When surrounded by a school of minnows, be the goldfish


Born in Lethbridge, Alberta, my parents moved back to Ontario while I was still quite young. I have a photo of my father, outfitted like a cowboy from a John Wayne movie, standing alongside a few horses.

For the most part, we spent our formative years living in rural areas, on the outskirts of small communities situated in Southwestern Ontario. One property included ten acres of forest. Our next move brought us to three acres of weeds, trees and a pond.


It all started when I was thirteen: my father gave me an oil painting kit as a Christmas gift. After taking art courses in school, I migrated to acrylics. Easy water clean-up and faster drying time won me over.

Looking back over the years, art and writing have always been a major part of my life, although the partnership wasn't always balanced. During my time at school, if I was given the choice between writing a book review or creating an advertising poster for that book, I always chose the poster.

From crayons, to pencils, to oil paints, to acrylics, to oil pastels and watercolours - it's been a wonderful ride.

For the most part, I'm inspired by nature. The colours, contrasts and textures are always changing. So much beauty, if we just take the time to see it. The transparent petals of tulips. Foreboding clouds veiled with a layer of brooding grey and mauve. The tops of ripened wheat fields swaying to and fro as if trying to mimic the shallow waves of a lake. Beautiful aqua-hued eggs, still in their nest, grounded without fulfilling their potential.

Nature is wondrous. When was the last time you noticed?


At the tender age of eleven, I wrote about wild horses, just as you'd expect from a pre-teen girl during the '70's. A story about danger, honour and innocent equine romance.

Two years later, I wrote about getting lost in a forest. Our entire family of six hopped into our car for a twenty minute drive to view a piece of wooded property that was for sale. We ended up on a dead-end dirt road with the sun disappearing on the horizon and mosquitoes coming out to enjoy their fresh buffet of naive town dwellers.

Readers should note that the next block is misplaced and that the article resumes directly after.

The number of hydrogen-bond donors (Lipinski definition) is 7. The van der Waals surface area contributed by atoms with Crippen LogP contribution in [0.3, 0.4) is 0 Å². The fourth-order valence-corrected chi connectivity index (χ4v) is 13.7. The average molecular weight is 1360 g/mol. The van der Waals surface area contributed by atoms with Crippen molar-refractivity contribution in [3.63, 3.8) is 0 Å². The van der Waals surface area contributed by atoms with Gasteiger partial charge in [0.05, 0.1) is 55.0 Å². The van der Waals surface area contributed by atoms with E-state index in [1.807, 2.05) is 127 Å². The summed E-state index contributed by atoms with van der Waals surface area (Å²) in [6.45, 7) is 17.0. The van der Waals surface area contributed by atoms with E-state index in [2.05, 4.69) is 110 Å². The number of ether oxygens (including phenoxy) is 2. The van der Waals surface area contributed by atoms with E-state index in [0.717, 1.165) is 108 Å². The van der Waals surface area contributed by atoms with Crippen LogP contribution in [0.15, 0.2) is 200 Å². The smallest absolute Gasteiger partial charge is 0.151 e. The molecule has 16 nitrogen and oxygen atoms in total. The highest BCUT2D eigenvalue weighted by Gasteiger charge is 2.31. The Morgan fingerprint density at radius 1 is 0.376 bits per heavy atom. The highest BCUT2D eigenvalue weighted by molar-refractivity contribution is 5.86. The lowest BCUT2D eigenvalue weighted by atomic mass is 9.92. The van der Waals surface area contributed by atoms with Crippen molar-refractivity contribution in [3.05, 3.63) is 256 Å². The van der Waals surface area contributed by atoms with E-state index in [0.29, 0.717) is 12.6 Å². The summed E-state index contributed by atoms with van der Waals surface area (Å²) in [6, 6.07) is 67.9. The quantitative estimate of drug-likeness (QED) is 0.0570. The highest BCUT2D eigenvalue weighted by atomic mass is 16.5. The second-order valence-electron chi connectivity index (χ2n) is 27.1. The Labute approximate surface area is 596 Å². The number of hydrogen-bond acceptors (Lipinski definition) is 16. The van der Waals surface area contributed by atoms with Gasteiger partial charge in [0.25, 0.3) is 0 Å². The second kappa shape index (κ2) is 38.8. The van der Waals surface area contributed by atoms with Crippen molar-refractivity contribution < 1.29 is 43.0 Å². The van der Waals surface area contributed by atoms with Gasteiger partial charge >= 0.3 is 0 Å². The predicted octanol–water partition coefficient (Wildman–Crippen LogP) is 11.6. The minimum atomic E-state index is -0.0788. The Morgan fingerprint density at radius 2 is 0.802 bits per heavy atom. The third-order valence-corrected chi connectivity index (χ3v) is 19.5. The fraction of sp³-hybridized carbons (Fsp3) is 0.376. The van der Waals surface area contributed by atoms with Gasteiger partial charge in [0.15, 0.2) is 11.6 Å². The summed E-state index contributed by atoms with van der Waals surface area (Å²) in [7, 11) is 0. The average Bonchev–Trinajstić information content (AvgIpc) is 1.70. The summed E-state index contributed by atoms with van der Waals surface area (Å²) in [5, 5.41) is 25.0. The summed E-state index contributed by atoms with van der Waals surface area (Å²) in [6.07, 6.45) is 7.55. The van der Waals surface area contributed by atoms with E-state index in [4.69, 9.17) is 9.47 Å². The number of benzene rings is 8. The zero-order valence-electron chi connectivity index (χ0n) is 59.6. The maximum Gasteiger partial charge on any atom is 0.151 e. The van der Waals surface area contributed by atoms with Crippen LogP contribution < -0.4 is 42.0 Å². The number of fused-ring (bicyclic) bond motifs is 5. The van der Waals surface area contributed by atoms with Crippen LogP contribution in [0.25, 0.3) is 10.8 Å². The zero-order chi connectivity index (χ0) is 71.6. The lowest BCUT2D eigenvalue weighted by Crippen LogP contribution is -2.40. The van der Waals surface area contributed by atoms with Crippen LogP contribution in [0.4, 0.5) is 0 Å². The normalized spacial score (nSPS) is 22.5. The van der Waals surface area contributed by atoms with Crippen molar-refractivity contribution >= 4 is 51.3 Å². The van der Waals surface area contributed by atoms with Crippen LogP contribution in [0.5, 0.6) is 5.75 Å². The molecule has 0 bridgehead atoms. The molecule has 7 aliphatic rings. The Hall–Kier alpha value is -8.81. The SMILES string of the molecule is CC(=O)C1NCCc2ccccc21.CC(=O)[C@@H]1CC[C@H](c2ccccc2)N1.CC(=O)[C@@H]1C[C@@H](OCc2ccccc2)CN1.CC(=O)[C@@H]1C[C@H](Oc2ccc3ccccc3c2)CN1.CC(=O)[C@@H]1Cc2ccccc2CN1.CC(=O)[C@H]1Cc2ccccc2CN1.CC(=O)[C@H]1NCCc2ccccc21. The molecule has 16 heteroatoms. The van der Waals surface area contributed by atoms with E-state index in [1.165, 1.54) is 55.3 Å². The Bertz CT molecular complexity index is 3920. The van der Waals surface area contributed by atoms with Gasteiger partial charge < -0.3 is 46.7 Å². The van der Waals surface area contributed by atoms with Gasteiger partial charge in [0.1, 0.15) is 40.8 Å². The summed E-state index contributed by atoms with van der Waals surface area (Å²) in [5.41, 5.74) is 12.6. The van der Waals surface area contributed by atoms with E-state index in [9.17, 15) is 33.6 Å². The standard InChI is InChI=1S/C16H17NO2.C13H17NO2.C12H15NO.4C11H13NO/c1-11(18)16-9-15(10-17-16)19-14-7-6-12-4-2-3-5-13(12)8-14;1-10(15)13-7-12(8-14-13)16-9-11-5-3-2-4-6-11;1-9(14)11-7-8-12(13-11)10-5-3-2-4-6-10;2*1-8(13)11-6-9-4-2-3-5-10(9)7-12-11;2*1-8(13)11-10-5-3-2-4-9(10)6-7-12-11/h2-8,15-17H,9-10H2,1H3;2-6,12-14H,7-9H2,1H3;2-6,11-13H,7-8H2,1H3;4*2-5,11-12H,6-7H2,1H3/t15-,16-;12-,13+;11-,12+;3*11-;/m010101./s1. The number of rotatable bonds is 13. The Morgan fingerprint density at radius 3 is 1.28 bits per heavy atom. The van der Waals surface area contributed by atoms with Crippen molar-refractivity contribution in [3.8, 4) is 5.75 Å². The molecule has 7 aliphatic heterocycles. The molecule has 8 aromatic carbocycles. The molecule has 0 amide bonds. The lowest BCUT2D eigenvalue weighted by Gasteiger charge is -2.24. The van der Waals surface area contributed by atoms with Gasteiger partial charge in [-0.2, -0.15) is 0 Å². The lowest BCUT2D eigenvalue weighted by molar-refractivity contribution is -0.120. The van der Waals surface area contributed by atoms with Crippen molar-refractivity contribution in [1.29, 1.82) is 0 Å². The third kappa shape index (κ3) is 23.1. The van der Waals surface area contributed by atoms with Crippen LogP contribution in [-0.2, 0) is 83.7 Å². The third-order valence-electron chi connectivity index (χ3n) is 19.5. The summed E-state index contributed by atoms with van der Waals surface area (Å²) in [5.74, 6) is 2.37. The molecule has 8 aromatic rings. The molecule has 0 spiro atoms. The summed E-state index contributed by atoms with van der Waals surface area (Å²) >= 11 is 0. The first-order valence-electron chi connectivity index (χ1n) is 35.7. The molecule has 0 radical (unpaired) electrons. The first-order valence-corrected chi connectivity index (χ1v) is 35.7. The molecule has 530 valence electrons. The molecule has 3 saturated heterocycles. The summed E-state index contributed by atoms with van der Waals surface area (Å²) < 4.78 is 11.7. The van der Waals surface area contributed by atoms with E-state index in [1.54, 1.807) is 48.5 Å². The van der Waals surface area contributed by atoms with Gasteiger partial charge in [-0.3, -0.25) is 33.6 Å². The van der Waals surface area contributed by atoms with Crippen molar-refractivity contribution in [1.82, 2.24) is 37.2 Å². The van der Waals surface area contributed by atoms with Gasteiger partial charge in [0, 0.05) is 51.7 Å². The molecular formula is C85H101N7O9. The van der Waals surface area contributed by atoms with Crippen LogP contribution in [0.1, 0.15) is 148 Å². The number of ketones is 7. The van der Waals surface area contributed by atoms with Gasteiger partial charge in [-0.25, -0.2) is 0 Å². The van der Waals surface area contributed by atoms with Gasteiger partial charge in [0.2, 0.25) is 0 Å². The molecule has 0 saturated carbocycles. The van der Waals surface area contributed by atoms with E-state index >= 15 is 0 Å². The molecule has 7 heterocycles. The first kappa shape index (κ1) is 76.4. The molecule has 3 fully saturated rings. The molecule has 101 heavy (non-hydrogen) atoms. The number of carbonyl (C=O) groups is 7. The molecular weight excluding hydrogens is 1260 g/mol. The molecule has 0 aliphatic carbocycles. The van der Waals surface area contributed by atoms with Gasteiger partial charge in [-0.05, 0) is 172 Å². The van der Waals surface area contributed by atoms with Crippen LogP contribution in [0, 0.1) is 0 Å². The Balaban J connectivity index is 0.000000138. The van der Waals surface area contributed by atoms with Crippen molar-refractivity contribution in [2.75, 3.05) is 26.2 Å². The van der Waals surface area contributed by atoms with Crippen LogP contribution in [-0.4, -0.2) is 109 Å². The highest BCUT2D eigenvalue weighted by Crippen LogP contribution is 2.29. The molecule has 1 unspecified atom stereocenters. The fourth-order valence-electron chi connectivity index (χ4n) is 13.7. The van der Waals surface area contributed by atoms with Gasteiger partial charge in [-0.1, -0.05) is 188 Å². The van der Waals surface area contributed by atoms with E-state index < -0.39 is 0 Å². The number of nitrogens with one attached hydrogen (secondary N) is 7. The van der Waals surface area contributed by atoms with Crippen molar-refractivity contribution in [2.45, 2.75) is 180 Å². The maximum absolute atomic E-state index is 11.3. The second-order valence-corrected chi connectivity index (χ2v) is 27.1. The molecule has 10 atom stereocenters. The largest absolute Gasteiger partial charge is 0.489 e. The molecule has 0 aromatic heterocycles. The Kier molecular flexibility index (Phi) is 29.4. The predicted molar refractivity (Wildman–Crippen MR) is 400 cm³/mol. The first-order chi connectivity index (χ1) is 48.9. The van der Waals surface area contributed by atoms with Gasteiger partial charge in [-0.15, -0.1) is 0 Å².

A helpful stranger drove us back to where we had started out, all the while telling us tales about cougars being spotted in those woods.

My teacher liked the story so much I had to get up in front of the school and read it out loud.

With shaking hands and trembling voice, I recited our tale. Most of my class mates were impressed when I mentioned the cougars.

A Place to Call Home, by Deborah Smith
The Weight of Water, by Anita Shreve
The Edge of Town, by Dorothy Garlock


When I need a few moments to refresh my idea bank, I skim through a dictionary and jot down the words that appeal to my writer's ear.

Some people collect shells, buttons or beads. I collect words. Whether or not I can make use of these words at some point does't concern me. I'm drawn to the sound of them.

Samples from my collection:
jugular, desperado, lacerate, languish, luscious, malign, saturate, interweave, misbegotten, ignite, mayhem, bewitch, finesse, frippery, insolvent, menagerie, sanguine, trickery, svelte, wince, mercurial, liaison, influx, escalade, sequestered, meridian, summit, cloistered